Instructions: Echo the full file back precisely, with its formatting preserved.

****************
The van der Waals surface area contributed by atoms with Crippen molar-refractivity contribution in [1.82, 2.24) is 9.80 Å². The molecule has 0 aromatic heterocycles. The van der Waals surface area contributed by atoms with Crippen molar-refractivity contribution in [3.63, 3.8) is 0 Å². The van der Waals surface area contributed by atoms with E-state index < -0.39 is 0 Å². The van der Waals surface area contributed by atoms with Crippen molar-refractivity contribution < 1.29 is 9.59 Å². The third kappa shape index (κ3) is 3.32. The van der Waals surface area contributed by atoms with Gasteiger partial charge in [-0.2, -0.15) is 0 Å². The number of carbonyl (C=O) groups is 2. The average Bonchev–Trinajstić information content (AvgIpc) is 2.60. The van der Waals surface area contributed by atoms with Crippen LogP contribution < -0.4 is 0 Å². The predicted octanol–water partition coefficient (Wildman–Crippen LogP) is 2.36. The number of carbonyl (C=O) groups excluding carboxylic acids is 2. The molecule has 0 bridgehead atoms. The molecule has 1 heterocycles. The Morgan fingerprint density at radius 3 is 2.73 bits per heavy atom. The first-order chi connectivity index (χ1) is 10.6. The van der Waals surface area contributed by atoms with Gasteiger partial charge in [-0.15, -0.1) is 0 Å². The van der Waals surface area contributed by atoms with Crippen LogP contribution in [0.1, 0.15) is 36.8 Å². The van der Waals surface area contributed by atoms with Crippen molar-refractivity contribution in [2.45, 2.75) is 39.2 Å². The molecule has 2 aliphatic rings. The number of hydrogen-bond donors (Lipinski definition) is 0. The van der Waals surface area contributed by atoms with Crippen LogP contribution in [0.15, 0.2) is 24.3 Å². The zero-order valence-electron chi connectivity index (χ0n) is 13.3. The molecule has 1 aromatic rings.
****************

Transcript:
The van der Waals surface area contributed by atoms with Crippen molar-refractivity contribution in [1.82, 2.24) is 9.80 Å². The molecule has 0 aromatic heterocycles. The van der Waals surface area contributed by atoms with Crippen molar-refractivity contribution in [3.63, 3.8) is 0 Å². The van der Waals surface area contributed by atoms with E-state index < -0.39 is 0 Å². The van der Waals surface area contributed by atoms with Crippen molar-refractivity contribution < 1.29 is 9.59 Å². The third kappa shape index (κ3) is 3.32. The van der Waals surface area contributed by atoms with Gasteiger partial charge in [-0.2, -0.15) is 0 Å². The number of carbonyl (C=O) groups is 2. The average Bonchev–Trinajstić information content (AvgIpc) is 2.60. The van der Waals surface area contributed by atoms with Crippen LogP contribution < -0.4 is 0 Å². The predicted octanol–water partition coefficient (Wildman–Crippen LogP) is 2.36. The number of carbonyl (C=O) groups excluding carboxylic acids is 2. The molecule has 0 bridgehead atoms. The molecule has 1 heterocycles. The Morgan fingerprint density at radius 3 is 2.73 bits per heavy atom. The first-order chi connectivity index (χ1) is 10.6. The van der Waals surface area contributed by atoms with Gasteiger partial charge in [-0.15, -0.1) is 0 Å². The van der Waals surface area contributed by atoms with Crippen LogP contribution in [0.1, 0.15) is 36.8 Å². The van der Waals surface area contributed by atoms with Crippen molar-refractivity contribution in [2.45, 2.75) is 39.2 Å². The molecule has 2 aliphatic rings. The number of hydrogen-bond donors (Lipinski definition) is 0. The van der Waals surface area contributed by atoms with Crippen LogP contribution in [0.15, 0.2) is 24.3 Å². The zero-order valence-electron chi connectivity index (χ0n) is 13.3. The molecule has 1 aromatic rings.